3 Laurie Barclay, MD, "Over-the-Counter Emergency Contraception: A Newsmaker Interview with David A. Grimes, MD," Medscape Medical News, 2002. Available at: Dr. Grimes is Vice President of Biomedical Affairs, Family Health International, Research Triangle Park, North Carolina. [Back]

4 "Contraceptive Implants Come of Age," Progress in Reproductive Health Research No. 61, World Health Organization. Available at: [Back]

5 "A Communication to All Doctors from the Chief Medical Officer," Chief Medical Officer Update No. 35, U.K. Department of Health, January 2003. Available at [Back]

6 "Health Professionals," Plan B Clinical Information. Available at: [Back]

7 G. Ugocsai, et al., "Scanning Electron Microscopic (SEM) Changes of the Endometrium in Women Taking High Doses of Levonorgestrel as Emergency Postcoital Contraception." Contraception 66: 433-437 (2002). The study also urges counseling for EC users "as the main side effect of breakthrough bleeding frequently occurs." [Back]

8 "Repeated Use of Emergency Contraception: The Facts," International Consortium for Emergency Contraception, Policy Statement, July 2003. Available at [Back]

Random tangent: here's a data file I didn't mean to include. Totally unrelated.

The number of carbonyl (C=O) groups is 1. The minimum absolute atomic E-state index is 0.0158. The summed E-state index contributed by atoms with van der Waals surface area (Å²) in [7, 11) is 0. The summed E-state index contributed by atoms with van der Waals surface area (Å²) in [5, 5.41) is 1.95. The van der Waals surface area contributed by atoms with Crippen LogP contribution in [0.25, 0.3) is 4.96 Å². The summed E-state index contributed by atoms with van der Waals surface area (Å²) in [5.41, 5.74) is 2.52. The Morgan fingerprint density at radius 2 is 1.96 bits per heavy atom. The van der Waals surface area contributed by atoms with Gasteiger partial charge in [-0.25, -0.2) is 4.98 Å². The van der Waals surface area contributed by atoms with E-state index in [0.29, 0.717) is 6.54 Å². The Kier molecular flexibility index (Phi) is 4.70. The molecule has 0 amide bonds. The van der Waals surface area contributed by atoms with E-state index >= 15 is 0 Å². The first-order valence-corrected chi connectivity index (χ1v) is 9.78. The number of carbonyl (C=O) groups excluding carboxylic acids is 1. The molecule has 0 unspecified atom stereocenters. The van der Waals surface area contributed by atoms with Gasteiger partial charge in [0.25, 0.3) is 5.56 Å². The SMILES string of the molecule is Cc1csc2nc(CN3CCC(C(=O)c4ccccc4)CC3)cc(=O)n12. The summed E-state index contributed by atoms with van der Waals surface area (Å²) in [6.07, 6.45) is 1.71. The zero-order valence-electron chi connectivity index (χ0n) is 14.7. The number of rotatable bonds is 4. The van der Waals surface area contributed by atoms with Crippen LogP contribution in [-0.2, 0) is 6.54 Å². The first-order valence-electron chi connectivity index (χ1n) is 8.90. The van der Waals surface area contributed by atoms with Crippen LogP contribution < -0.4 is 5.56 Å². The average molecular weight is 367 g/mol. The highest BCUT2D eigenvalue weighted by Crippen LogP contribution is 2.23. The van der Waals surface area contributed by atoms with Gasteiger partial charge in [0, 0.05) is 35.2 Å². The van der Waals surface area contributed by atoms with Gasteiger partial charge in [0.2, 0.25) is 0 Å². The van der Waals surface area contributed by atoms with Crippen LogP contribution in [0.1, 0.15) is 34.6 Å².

9 Etlava Sahatci, "Lessons Learned From Family Planning and Contraception Programs in CEE/NIS Region," 2002 Schweitzer Seminar Series, Albert Schweitzer Institute/Open Society Institute, Quinnipiac University. Available at [Back]

10 G. Ugocsai, et al. The short-term and long-term safety risks of such overdoses are unknown. Whether most women, especially adolescents, who overdose would seek medical care afterward is also unknown. [Back]

11 Transcript, Nonprescription Drugs Advisory Committee in Joint Session with the Advisory Committee for Reproductive Health Drugs Meeting, Food and Drug Administration, December 16, 2003, P. 35. Transcript available at: [Back]